“It’s not a nice and clean issue; it’s a very big concern for those who truly care about diversifying the profession,” she says. “It’s a big driver why lawyers and associates leave firms.”

Experts say law firms measure origination credit and other compensation factors differently. A recent ALM Intelligence survey documented that out of 47 Am Law 200 firms, 14% revamped their origination credit policies in the past five years, while another 8.5% said they plan to do so in the next year.

Compensation has always been a contentious issue, especially of late with some law firms facing major ­lawsuits from former female lawyers. Jones Day, for example, was recently slapped with a $200 million gender bias lawsuit by three named female plaintiffs, including a Facebook in-house counsel. The ­plaintiffs claim the firm’s “black box” compensation model, which is a closed system to discourage lawyers from discussing pay between each other, has hurt pay ­opportunities for women lawyers.

“Firms have an infinite number of ways that they measure origination credit and some don’t measure it at all,” says Fred Alvarez, partner at Coblentz Patch Duffy & Bass in San Francisco. “I don’t think clients have to stick their noses on how it needs to get done or get too engaged on how things get measured. I think they need to measure more why work comes to law firms and the role people are playing in their relationship and, if the firm knows that, they can apply that to their own compensation system. There’s a disconnect there.”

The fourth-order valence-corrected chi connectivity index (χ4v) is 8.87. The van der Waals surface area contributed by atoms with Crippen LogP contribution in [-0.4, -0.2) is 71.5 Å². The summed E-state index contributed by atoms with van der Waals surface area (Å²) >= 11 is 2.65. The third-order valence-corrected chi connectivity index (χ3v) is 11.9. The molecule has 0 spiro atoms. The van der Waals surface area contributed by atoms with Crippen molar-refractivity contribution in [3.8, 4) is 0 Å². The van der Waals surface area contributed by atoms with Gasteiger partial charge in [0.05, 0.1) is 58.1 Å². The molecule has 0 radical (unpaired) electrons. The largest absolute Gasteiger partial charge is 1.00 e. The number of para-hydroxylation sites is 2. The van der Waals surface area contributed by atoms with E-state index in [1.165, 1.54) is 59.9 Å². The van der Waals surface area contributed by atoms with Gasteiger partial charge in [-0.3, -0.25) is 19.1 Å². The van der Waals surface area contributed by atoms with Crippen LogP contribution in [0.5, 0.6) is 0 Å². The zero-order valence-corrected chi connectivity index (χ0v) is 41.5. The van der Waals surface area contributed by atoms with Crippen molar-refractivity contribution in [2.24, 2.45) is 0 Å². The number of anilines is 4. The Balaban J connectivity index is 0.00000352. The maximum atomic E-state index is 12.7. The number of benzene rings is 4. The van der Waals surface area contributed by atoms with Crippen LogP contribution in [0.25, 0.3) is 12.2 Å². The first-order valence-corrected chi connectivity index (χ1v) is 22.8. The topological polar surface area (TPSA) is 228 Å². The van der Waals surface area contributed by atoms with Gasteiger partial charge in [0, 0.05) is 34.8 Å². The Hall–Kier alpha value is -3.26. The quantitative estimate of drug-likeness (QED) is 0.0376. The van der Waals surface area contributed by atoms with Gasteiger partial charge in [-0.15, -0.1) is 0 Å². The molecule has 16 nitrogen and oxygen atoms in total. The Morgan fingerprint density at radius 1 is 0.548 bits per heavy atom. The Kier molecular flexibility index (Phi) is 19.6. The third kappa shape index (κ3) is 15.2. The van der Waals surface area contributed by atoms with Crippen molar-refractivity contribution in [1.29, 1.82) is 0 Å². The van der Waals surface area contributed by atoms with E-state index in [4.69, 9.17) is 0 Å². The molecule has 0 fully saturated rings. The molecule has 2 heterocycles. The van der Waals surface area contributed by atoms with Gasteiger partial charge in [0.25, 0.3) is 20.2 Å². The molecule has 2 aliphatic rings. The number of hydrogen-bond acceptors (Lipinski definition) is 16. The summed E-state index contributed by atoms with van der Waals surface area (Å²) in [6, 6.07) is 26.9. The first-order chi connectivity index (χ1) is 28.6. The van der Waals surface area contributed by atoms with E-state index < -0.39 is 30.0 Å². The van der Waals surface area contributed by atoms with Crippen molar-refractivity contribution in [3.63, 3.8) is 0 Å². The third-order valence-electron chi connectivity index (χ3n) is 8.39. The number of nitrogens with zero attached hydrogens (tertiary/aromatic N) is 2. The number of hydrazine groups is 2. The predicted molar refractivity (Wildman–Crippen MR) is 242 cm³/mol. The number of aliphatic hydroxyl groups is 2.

In-house counsel and experts say transparency of who will receive compensation for their matters helps them support their diversity and inclusion goals but add they have to ask firms for the information rather than assuming their relationship partner is receiving origination credit. And there is doubt if law firms are sharing truthful information with corporate legal departments.

“It still surprises me to meet and talk to people who haven’t thought about this,” says Banks, formerly of Gap. “It depends on how big your company is. If you work with a lot of law firms and ask a lot of questions, you’re more likely to think about it. It’s really hard for solo GCs to focus on this. If you’re a lawyer at a small company, you don’t have a lot time to focus on this. … In part, it depends on time and resources who are familiar with it.”